• The court upheld the Disciplinary Tribunal’s (DT) decision to acquit Dr. Ang of the professional misconduct charges. It agreed that not every departure from accepted standards would amount to professional misconduct.
  • The court found that although Dr. Ang deviated from the guidelines, there was no malicious intent or financial motive, and he demonstrated care and concern for the patient. Therefore, the deviations did not constitute an intentional and deliberate departure from professional standards.

On Professional Services Charges:

  • The court affirmed the DT’s conviction of Dr. Ang on the charges of failing to provide professional services of the expected quality.
  • The court emphasized the necessity for medical practitioners to justify deviations from guidelines by conducting a thorough risk-benefit analysis, discussing these with the patient, and obtaining informed consent.
  • It highlighted that these deviations must be objectively justifiable based on the patient’s specific circumstances.

Legal Standards Clarified

1. Standard of Conduct for Medical Practitioners:

  • The guidelines set out by the MOH and the product inserts serve as the presumptive standard of care.
  • Deviations from these guidelines can be justified if supported by clear medical grounds, including a proper risk-benefit analysis and informed consent.

2. Burden of Proof:

  • When deviations occur, the evidential burden shifts to the medical practitioner to justify these deviations.
  • The justification must be rooted in a clear understanding of the guidelines’ rationales and be supported by a responsible body of medical opinion.

Relevant Case Law

1. Low Cze Hong v. Singapore Medical Council [2008] 3 SLR(R) 612:

  • Established the two-limb test for professional misconduct: intentional and deliberate departure from standards, or serious negligence amounting to an abuse of privileges.
  • Applied in assessing whether Dr. Ang’s actions constituted professional misconduct.

2. Gobinathan Devathasan v. Singapore Medical Council [2010] 2 SLR 926:

  • Emphasized the need for medical practitioners to justify deviations from standard treatments, highlighting the importance of patient safety and adherence to accepted medical standards.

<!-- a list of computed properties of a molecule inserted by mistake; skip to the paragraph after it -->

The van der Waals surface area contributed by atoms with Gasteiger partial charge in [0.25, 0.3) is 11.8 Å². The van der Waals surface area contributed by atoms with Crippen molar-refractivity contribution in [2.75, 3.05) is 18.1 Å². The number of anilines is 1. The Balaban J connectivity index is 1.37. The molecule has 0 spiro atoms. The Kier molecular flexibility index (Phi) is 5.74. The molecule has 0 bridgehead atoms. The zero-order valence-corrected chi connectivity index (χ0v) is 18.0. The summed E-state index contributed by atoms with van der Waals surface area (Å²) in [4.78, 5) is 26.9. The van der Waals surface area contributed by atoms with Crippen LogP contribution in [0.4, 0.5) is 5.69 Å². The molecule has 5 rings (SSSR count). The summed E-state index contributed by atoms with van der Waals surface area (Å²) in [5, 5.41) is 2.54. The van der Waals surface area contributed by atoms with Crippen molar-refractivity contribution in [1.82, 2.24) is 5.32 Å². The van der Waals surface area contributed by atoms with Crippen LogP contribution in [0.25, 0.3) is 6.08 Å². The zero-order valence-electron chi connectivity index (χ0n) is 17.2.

3. Yong Thiam Look Peter v. Singapore Medical Council [2017] 4 SLR 66:

  • Discussed the elementary clinical standards expected of medical practitioners and the necessity for clear medical grounds when deviating from guidelines.

4. Ho Tze Woon v. Singapore Medical Council [2023] SGHC 254:

  • Reiterated that deviations from guidelines must be objectively justifiable and supported by a responsible body of medical opinion.

Practical Implications for Medical Practitioners

  • Adherence to Guidelines: Medical practitioners should adhere to MOH guidelines and product inserts unless there are clear, justifiable reasons for deviation.
  • Documentation: It is crucial to document the risk-benefit analysis and the informed consent process when deviating from established guidelines.
  • Informed Consent: Patients should be fully informed about the risks and benefits of any treatment that deviates from standard guidelines, and their consent should be obtained and recorded.


The judgment in [2024] SGHC 126 underscores the importance of adhering to professional standards and the rigorous requirements for justifying any deviations from these standards. It serves as a crucial reference for medical practitioners in Singapore, ensuring that patient care is upheld to the highest standards of professionalism and integrity.

For further legal insights and advice on professional conduct and medical malpractice, contact IRB Law. Our team of experienced lawyers is dedicated to providing comprehensive legal support to healthcare professionals.